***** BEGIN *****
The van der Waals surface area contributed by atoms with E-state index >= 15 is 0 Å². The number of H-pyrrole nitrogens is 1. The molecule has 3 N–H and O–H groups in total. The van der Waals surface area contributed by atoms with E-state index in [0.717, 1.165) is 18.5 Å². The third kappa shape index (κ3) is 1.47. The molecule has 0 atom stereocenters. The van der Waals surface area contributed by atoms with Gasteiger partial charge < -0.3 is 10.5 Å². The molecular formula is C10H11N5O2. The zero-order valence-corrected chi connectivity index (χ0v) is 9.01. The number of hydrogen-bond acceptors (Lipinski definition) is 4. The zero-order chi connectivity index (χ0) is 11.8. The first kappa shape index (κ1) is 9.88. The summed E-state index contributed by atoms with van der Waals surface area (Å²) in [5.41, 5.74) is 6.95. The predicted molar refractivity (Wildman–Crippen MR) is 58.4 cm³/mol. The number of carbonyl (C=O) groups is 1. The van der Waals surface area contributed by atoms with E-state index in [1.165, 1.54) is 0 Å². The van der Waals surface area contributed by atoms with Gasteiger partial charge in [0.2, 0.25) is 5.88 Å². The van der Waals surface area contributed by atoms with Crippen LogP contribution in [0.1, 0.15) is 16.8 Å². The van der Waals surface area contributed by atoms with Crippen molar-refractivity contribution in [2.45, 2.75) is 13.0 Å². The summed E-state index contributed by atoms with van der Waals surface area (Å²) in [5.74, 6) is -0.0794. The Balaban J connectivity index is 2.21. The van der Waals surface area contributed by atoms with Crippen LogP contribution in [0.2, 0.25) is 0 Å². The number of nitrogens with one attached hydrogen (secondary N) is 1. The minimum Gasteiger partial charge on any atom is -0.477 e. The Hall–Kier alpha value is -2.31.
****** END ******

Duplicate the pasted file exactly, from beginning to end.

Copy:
The van der Waals surface area contributed by atoms with E-state index >= 15 is 0 Å². The number of H-pyrrole nitrogens is 1. The molecule has 3 N–H and O–H groups in total. The van der Waals surface area contributed by atoms with E-state index in [0.717, 1.165) is 18.5 Å². The third kappa shape index (κ3) is 1.47. The molecule has 0 atom stereocenters. The van der Waals surface area contributed by atoms with Gasteiger partial charge < -0.3 is 10.5 Å². The molecular formula is C10H11N5O2. The zero-order valence-corrected chi connectivity index (χ0v) is 9.01. The number of hydrogen-bond acceptors (Lipinski definition) is 4. The zero-order chi connectivity index (χ0) is 11.8. The first kappa shape index (κ1) is 9.88. The summed E-state index contributed by atoms with van der Waals surface area (Å²) in [5.41, 5.74) is 6.95. The predicted molar refractivity (Wildman–Crippen MR) is 58.4 cm³/mol. The number of carbonyl (C=O) groups is 1. The van der Waals surface area contributed by atoms with E-state index in [1.165, 1.54) is 0 Å². The van der Waals surface area contributed by atoms with Gasteiger partial charge in [0.2, 0.25) is 5.88 Å². The van der Waals surface area contributed by atoms with Crippen LogP contribution in [0.1, 0.15) is 16.8 Å². The van der Waals surface area contributed by atoms with Crippen molar-refractivity contribution in [2.45, 2.75) is 13.0 Å². The summed E-state index contributed by atoms with van der Waals surface area (Å²) in [5.74, 6) is -0.0794. The Balaban J connectivity index is 2.21. The van der Waals surface area contributed by atoms with Crippen LogP contribution in [0.2, 0.25) is 0 Å². The number of nitrogens with one attached hydrogen (secondary N) is 1. The minimum Gasteiger partial charge on any atom is -0.477 e. The Hall–Kier alpha value is -2.31.